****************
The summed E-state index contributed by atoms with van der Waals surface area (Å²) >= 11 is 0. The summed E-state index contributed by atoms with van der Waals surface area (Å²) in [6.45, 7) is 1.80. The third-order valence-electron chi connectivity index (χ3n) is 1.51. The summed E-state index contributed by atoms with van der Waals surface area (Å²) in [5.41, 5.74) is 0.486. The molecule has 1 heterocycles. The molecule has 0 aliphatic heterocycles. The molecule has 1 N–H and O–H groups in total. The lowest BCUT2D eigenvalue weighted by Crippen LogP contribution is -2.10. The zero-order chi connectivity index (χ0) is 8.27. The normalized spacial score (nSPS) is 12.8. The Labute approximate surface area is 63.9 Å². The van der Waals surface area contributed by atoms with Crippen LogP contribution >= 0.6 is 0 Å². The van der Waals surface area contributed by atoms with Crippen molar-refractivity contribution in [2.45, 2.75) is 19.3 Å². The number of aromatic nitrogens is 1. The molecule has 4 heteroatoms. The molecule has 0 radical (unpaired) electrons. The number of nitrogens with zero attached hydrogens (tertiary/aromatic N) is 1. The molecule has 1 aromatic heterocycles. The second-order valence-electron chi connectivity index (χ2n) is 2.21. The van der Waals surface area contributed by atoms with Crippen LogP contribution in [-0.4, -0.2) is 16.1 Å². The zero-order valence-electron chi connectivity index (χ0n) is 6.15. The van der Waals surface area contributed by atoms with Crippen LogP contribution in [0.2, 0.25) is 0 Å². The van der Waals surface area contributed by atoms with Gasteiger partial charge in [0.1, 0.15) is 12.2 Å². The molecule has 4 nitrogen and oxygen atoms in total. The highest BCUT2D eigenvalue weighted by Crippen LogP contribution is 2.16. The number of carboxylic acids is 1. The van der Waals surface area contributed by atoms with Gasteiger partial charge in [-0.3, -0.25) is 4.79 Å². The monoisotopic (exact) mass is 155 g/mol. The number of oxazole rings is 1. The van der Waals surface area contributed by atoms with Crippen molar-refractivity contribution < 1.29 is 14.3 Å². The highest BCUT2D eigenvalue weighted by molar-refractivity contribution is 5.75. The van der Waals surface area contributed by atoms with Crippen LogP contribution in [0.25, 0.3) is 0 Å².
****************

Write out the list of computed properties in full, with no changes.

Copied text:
The summed E-state index contributed by atoms with van der Waals surface area (Å²) >= 11 is 0. The summed E-state index contributed by atoms with van der Waals surface area (Å²) in [6.45, 7) is 1.80. The third-order valence-electron chi connectivity index (χ3n) is 1.51. The summed E-state index contributed by atoms with van der Waals surface area (Å²) in [5.41, 5.74) is 0.486. The molecule has 1 heterocycles. The molecule has 0 aliphatic heterocycles. The molecule has 1 N–H and O–H groups in total. The lowest BCUT2D eigenvalue weighted by Crippen LogP contribution is -2.10. The zero-order chi connectivity index (χ0) is 8.27. The normalized spacial score (nSPS) is 12.8. The Labute approximate surface area is 63.9 Å². The van der Waals surface area contributed by atoms with Crippen LogP contribution >= 0.6 is 0 Å². The van der Waals surface area contributed by atoms with Crippen molar-refractivity contribution in [2.45, 2.75) is 19.3 Å². The number of aromatic nitrogens is 1. The molecule has 4 heteroatoms. The molecule has 0 radical (unpaired) electrons. The number of nitrogens with zero attached hydrogens (tertiary/aromatic N) is 1. The molecule has 1 aromatic heterocycles. The second-order valence-electron chi connectivity index (χ2n) is 2.21. The van der Waals surface area contributed by atoms with Crippen LogP contribution in [-0.4, -0.2) is 16.1 Å². The zero-order valence-electron chi connectivity index (χ0n) is 6.15. The van der Waals surface area contributed by atoms with Crippen LogP contribution in [0.2, 0.25) is 0 Å². The van der Waals surface area contributed by atoms with Gasteiger partial charge in [0.1, 0.15) is 12.2 Å². The molecule has 4 nitrogen and oxygen atoms in total. The highest BCUT2D eigenvalue weighted by Crippen LogP contribution is 2.16. The number of carboxylic acids is 1. The van der Waals surface area contributed by atoms with Gasteiger partial charge in [-0.3, -0.25) is 4.79 Å². The monoisotopic (exact) mass is 155 g/mol. The number of oxazole rings is 1. The van der Waals surface area contributed by atoms with Crippen molar-refractivity contribution < 1.29 is 14.3 Å². The highest BCUT2D eigenvalue weighted by molar-refractivity contribution is 5.75. The van der Waals surface area contributed by atoms with Crippen LogP contribution in [0.25, 0.3) is 0 Å².